On the same topic, it is ridiculous in my opinion to have the enormously high categories of specific games listed on individual articles by way of the Era template. Era is designed to show which games or books an article’s subject is featured in, using a little 28x28 icon that floats on the top right of the article page on the same line as the title. However, preceding the release of Halo 3, it was edited to also add the Halo 3 category to articles that used the Halo 3 icon. This was done as a way to help keep track of appropriate articles for a contest in which people would receive prizes for a high quantity of beneficial edits done on Halo 3-related articles (incidentally, I got a nifty Halo 3 T-shirt). After the implementation of the Halo 3 category to Era, the other game categories were also added. This is a big mistake in my eyes. Now we’ve got junk like Cattle in the great ilovebees category even though there’s only a peripheral relationship (i.e. a character mentions a cow), cluttering it up and making the truly relevant stuff like Mayday Texts lost in the mess.

Moving on, one of our biggest issues involves the status of canon in relation to our articles. One of the things we absolutely do not want at Halopedia is the inclusion of fanfiction or “fanon”, which is a Halopedian term for fan-created material that is not canon. However, a problem that has arisen in light of this policy is the opposition of officially created material that meets the notability requirements but does not fit in with the main canon of the Halo storyline. The reactions to this are either to campaign for deletion of such articles, which include Dead or Alive 4 and ilovebees most notably, or to alter (read: implement fanon or speculation) to force them to fit within the accepted canon storyline. Both are silly and against the encyclopedic goal of Halopedia. The point is not to only include canon information, but rather to only include information that comes from an official source; even though 4orty2wo Entertainment and the team behind Iris were not Bungie, their campaigns were official tie-ins with Halo, and they had access to the Halo Story Bible. Furthermore, there are plenty of continuity errors within Bungie-sanctioned material, most prominent among these being the Hunters, which were depicted as bipedal creatures with bones and individual limbs until Halo 2, from which point on they were a collective entity comprised of numerous eel-like beings. The Halopedian campaign against ilovebees was eventually halted when Frank O'Connor made a statement about ilovebees being “[embraced] as canon” while talking about the then-upcoming Halo Graphic Novel, which would include references to the ilovebees characters Herzog and Standish, but in my mind the debate should have ended much sooner for different reasons.

The seventh fifth issue I’d like to address is that of the crazed number speculation run rampant on Halopedia. Now, it’s a known fact that Bungie is obsessed with the number seven and has a history of hiding it in the games and books, sometimes a layer or two deep. However, Halopedians take this too far. I mean, we’ve had clearly unrelated stuff taking numerical significance too far like saying a character has seven letters in their name or, worse, something like “Halo: The Fall Of Reach is the prequel to Halo: Combat Evolved. Prequel is a 7 letter word.”

This also extends to speculation regarding the significance of the character name “John-117.” Now, to me, I think it highly likely to be a reference to a Marathon Easter egg involving a Level 819 (117 x 7 = 819). This is open for debate, though, and other explanations are listed, which is fine… It has, however, established a precedent for people to wander in and post their own theories, which may be vastly unrelated. “John-117” sounds Biblical, which is a reasonable conclusion, so people post verses to which it may pertain. There are several books to which “John” might refer, so the Bible speculation section grows quickly. And that’s only Bible speculation, as people think it could pertain to something else, so the section only gets larger and larger. This section is eventually cut down and/or relocated, and the cycle begins again. I believe the only way to stop is to remove the speculation entirely and perhaps provide the browser with enough information to construct their own speculative hypotheses, unconnected from Halopedia entirely.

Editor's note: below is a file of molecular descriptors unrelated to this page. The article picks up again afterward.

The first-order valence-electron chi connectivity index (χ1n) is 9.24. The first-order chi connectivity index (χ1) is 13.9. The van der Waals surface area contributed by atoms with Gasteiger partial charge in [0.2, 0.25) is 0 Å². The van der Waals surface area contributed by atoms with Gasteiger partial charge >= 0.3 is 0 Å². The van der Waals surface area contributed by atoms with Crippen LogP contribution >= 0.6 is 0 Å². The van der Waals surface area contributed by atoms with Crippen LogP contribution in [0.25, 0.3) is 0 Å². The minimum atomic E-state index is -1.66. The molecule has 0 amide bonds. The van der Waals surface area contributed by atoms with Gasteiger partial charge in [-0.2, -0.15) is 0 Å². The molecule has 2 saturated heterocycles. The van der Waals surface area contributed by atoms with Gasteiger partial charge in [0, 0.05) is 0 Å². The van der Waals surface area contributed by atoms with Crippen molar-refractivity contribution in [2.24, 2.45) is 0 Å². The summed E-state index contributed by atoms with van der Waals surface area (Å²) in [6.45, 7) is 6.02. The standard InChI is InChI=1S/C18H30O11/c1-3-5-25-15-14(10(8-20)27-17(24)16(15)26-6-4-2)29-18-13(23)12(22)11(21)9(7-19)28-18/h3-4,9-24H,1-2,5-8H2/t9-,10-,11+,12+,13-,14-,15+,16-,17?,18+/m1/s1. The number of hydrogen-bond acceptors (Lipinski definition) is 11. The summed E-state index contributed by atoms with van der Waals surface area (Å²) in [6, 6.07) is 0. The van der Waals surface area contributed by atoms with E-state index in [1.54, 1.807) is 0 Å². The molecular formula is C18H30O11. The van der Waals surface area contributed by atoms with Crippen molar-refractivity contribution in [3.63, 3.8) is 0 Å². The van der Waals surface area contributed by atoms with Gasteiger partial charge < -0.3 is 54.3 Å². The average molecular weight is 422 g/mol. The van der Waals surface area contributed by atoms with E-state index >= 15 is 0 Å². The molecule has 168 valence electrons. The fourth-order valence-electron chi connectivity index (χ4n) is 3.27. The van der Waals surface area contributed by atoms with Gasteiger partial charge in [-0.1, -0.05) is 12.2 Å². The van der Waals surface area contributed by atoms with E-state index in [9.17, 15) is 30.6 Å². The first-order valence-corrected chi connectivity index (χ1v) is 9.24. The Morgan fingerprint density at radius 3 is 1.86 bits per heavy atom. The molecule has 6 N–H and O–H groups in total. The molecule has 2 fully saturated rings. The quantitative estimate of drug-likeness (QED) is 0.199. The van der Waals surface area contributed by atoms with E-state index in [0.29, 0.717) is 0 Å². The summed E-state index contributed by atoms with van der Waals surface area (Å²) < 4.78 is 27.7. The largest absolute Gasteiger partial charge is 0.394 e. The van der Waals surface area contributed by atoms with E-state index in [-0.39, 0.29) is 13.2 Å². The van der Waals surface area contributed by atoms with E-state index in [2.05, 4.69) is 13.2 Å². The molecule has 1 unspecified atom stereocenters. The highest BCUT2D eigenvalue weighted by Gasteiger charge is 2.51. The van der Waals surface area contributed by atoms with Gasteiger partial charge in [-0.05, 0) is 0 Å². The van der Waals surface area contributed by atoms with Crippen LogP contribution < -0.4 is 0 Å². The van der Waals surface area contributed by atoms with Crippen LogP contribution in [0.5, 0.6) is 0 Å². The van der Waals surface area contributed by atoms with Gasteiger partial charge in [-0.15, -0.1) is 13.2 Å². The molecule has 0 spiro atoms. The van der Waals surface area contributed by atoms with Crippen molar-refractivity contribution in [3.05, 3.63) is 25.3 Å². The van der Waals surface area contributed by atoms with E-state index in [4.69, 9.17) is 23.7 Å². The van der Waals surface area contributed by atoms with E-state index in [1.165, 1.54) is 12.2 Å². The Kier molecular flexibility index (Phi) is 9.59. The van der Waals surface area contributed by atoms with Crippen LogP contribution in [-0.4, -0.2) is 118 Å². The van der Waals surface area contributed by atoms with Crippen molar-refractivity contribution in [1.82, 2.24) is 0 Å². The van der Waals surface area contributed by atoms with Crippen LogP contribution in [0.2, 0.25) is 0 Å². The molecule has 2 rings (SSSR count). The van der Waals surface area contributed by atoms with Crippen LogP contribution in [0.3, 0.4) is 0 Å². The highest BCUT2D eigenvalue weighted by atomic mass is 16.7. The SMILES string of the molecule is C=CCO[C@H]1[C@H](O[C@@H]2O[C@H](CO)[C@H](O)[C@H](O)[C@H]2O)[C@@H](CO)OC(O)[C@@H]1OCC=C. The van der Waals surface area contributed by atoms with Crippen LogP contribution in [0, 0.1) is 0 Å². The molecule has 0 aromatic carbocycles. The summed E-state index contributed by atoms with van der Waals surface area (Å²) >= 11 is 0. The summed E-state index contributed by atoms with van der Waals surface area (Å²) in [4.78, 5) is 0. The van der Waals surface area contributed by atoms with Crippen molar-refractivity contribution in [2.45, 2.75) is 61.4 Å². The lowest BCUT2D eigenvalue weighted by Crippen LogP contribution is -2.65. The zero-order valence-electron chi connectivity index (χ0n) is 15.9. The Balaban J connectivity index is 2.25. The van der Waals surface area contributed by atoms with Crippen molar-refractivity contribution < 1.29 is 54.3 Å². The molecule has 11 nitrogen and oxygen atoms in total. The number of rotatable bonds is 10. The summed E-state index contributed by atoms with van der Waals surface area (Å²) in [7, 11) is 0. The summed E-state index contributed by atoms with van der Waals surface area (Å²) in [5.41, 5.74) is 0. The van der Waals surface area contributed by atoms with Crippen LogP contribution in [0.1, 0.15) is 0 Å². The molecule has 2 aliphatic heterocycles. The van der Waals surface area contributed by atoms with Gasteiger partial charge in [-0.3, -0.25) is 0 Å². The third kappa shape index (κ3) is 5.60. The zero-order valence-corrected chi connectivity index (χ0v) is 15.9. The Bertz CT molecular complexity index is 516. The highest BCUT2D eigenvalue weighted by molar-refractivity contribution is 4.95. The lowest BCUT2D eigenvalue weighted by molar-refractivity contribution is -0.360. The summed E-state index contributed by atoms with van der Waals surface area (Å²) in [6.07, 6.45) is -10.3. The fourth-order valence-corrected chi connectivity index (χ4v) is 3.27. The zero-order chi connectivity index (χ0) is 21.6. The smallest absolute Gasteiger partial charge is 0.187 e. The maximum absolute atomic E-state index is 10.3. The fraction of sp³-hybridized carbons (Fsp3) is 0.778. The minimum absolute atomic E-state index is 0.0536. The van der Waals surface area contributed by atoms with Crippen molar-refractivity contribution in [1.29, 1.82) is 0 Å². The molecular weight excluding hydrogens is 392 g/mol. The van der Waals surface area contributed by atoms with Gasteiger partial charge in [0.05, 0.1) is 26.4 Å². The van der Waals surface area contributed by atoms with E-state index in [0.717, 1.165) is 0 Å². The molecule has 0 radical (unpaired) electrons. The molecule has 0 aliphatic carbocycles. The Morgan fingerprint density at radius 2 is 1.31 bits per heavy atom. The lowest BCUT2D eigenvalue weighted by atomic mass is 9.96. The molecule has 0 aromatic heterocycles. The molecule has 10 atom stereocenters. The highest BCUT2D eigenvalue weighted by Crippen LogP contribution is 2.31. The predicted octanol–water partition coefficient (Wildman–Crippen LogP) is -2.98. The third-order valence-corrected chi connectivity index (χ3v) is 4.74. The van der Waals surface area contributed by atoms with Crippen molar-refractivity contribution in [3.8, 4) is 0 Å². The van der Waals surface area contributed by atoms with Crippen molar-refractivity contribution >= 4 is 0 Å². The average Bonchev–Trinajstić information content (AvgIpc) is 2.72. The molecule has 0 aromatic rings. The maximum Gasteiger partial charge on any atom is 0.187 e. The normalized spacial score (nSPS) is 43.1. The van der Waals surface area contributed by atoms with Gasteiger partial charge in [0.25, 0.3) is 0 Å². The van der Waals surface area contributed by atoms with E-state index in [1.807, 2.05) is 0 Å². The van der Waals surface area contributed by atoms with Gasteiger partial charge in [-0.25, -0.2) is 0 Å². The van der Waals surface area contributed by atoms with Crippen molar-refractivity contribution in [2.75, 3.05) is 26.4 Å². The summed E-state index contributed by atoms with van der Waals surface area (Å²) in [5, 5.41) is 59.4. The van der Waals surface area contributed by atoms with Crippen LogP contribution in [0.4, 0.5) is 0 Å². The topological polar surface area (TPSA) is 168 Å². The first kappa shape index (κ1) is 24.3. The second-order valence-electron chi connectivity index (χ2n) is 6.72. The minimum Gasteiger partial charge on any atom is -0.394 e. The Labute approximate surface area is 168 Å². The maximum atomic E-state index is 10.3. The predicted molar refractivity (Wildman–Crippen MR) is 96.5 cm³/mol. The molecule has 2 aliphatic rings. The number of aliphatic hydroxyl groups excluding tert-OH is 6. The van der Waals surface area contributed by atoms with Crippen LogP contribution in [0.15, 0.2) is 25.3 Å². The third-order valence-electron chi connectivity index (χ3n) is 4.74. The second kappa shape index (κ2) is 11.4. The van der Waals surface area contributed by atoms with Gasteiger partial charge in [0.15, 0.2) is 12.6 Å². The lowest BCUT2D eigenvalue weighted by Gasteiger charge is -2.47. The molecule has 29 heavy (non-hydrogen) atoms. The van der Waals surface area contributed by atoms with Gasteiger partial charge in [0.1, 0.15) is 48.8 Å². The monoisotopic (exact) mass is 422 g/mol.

Finally, I consider one of the best ways to improve Halopedia is to give our community a better collection of help and policy pages. I mean, look at Wikipedia with their massive collection of such pages. Those guys have come up with all the management issues and everything already through years of experience, and make pages for the new users to read. Us Halopedians, now, we’ve got years of experience and a load of policy that just hasn’t made it to the help pages. Even our inclusionist policy, the one that says we can write silly articles like Milk and Tea, hasn’t been made into an official article. I, for one, get a bunch of messages asking to delete the sillier ones, and it would be good to be able to point to a policy page rather than paraphrase an agreement we came to in the now-defunct wiki forums. Back when we were just a small community, this was less of a problem because newcomers could pick up the standard easier from veteran users, with who they were far more likely to come into contact; however, since February’s tremendous user influx this way of thinking has become obsolete.

In conclusion, though we’ve come a long way from our humble beginnings, Halopedia still needs a ton of work to become what our founder AgentSeethroo decided we should be: the definitive source for Halo information. This – admittedly ranting – criticism should not be taken as a flame, but rather as advice as to how we can improve to be not only the best resource out there, but to fulfill our potential for absolute greatness. Let us fix what fundamental flaws lie in the construction and build outward, maintaining a sturdy form throughout.

You will become the best we can make you.

No comments: